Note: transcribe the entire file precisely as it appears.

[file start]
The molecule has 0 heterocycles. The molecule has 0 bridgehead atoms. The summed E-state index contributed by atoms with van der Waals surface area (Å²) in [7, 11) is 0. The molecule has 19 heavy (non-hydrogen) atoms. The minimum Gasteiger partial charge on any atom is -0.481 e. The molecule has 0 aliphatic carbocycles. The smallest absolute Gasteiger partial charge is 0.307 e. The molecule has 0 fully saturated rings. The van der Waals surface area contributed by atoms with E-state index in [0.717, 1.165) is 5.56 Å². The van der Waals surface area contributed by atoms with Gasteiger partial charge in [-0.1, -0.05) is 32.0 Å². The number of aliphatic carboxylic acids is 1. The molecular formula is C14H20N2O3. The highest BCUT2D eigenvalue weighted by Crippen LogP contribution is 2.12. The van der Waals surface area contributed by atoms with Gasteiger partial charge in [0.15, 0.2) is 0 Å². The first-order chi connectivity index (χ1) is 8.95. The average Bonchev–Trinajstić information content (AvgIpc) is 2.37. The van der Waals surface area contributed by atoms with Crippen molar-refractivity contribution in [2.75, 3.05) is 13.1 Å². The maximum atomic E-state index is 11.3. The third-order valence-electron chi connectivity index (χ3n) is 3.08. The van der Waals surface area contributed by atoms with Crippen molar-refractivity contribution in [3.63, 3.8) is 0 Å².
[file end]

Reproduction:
The molecule has 0 heterocycles. The molecule has 0 bridgehead atoms. The summed E-state index contributed by atoms with van der Waals surface area (Å²) in [7, 11) is 0. The molecule has 19 heavy (non-hydrogen) atoms. The minimum Gasteiger partial charge on any atom is -0.481 e. The molecule has 0 aliphatic carbocycles. The smallest absolute Gasteiger partial charge is 0.307 e. The molecule has 0 fully saturated rings. The van der Waals surface area contributed by atoms with E-state index in [0.717, 1.165) is 5.56 Å². The van der Waals surface area contributed by atoms with Gasteiger partial charge in [-0.1, -0.05) is 32.0 Å². The number of aliphatic carboxylic acids is 1. The molecular formula is C14H20N2O3. The highest BCUT2D eigenvalue weighted by Crippen LogP contribution is 2.12. The van der Waals surface area contributed by atoms with Gasteiger partial charge in [0.15, 0.2) is 0 Å². The first-order chi connectivity index (χ1) is 8.95. The average Bonchev–Trinajstić information content (AvgIpc) is 2.37. The van der Waals surface area contributed by atoms with Crippen molar-refractivity contribution in [2.75, 3.05) is 13.1 Å². The maximum atomic E-state index is 11.3. The third-order valence-electron chi connectivity index (χ3n) is 3.08. The van der Waals surface area contributed by atoms with Crippen molar-refractivity contribution in [3.63, 3.8) is 0 Å².